BC/Yukon Association of Drug War Survivors’ approach to reforming public policy is based on a social movement model which sees the actions of the group subjugated by the existing social system, broader social attitudes towards the issues in question and government policy and practices as fundamentally interrelated essentials of an evolving, and thus changeable, social agreement. Societal movements like the Abolition of Slavery, the Civil Rights Movement and the Women’s Liberation Movement were successful when self-organized activity of the oppressed group (including both the radical and reformist activities) took on oppressive policies and practices at the level of broad political struggle, and were thus able to shift social attitudes and public policy simultaneously and dialectically.

BC/Yukon Association of Drug War Survivors believes that grassroots democratic organizing among people who use illicit drugs at the local, region and national level can serve as the building blocks for a social movement that has the strength, determination and staying power to fundamentally change drug policy.

In response to epidemic rates of HIV/AIDS infection and general social unrest BC/Yukon Association of Drug War Survivors formed in June 14, 2009 by discussion and consensus by participants at the  HYPERLINK “http://www.drugwarsurvivors.org/documents/PacificSummitVANDUjune2009.doc” \t “_blank” Pacific Summit on Drug Users Health, Vancouver, B.C. to address issues of poverty, social exclusion, criminalization, and ancillary illness from the ground up. BC/Yukon Association of Drug War Survivors is a registered non-profit, and its’ primary objective is to increase capacity of people who use illicit drugs to live healthy and productive lives. This is accomplished through peer-based support and education. BC/Yukon Association of Drug War Survivors holds several weekly support group meetings, and its membership is actively involved in public awareness and education campaigns (through media, conferences, and outreach), hospital visits, and community and legal advocacy. Since 2009, BC/Yukon Association of Drug War Survivors’ membership is growing, making BC/Yukon Association of Drug War Survivors a recognized association.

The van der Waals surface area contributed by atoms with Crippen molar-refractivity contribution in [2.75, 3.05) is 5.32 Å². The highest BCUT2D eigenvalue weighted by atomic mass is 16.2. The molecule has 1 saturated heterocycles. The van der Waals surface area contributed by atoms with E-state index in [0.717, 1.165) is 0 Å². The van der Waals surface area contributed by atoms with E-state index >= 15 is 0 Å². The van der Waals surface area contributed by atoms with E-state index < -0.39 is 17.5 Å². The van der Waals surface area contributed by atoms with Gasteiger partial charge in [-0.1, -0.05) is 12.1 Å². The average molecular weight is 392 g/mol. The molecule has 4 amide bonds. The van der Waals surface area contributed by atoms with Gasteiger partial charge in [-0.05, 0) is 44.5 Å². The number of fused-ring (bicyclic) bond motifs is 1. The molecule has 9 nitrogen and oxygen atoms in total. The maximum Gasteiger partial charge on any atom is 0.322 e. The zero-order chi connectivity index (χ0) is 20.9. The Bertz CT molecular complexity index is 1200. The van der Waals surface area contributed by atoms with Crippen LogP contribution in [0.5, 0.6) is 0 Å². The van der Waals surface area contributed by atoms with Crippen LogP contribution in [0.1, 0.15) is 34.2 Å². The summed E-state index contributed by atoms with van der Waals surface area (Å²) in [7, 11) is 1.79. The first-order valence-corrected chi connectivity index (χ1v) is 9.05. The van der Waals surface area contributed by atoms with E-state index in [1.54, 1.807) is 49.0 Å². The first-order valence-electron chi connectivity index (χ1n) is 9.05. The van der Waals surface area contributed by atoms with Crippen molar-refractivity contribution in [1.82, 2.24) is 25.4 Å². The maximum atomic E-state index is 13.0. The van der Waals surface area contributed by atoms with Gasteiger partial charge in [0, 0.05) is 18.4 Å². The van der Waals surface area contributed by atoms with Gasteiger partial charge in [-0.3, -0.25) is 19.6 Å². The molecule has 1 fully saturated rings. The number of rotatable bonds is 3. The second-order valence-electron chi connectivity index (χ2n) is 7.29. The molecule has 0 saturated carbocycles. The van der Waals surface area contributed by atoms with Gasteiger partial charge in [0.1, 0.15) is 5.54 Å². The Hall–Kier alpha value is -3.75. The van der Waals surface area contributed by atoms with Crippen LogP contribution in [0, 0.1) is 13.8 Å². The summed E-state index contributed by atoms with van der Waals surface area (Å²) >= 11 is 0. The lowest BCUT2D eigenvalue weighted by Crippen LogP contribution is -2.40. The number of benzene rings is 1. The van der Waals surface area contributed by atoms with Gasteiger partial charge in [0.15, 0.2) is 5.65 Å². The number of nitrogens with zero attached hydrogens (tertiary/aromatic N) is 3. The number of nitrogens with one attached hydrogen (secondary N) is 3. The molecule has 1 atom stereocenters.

In keeping with our goals and beliefs, BC/Yukon Association of Drug War Survivors:

Is committed to increasing the capacity of people who use drugs to live healthy productive lives. We do this by affirming and strengthening people who use drugs to reduce harm to themselves and their communities. We organize in our communities to save lives by promoting local, regional and national harm reduction education, interventions and Peer Support.

Challenges traditional client/provider relationships and empowers people who use drugs to design and implement harm reduction interventions.

Believes in every person’s right to health and well-being. We also believe that all people are competent to protect themselves, their loved ones and their communities from drug related harm. Understands that drug use ranges from total abstinence to severe abuse – we recognize that some ways of using drugs are clearly safer than others.

Recognizes that the realities of poverty, racism, social isolation, past trauma, mental illness and other inequalities increase people’s vulnerability to addiction and reduce their capacity for effectively reducing drug related harm.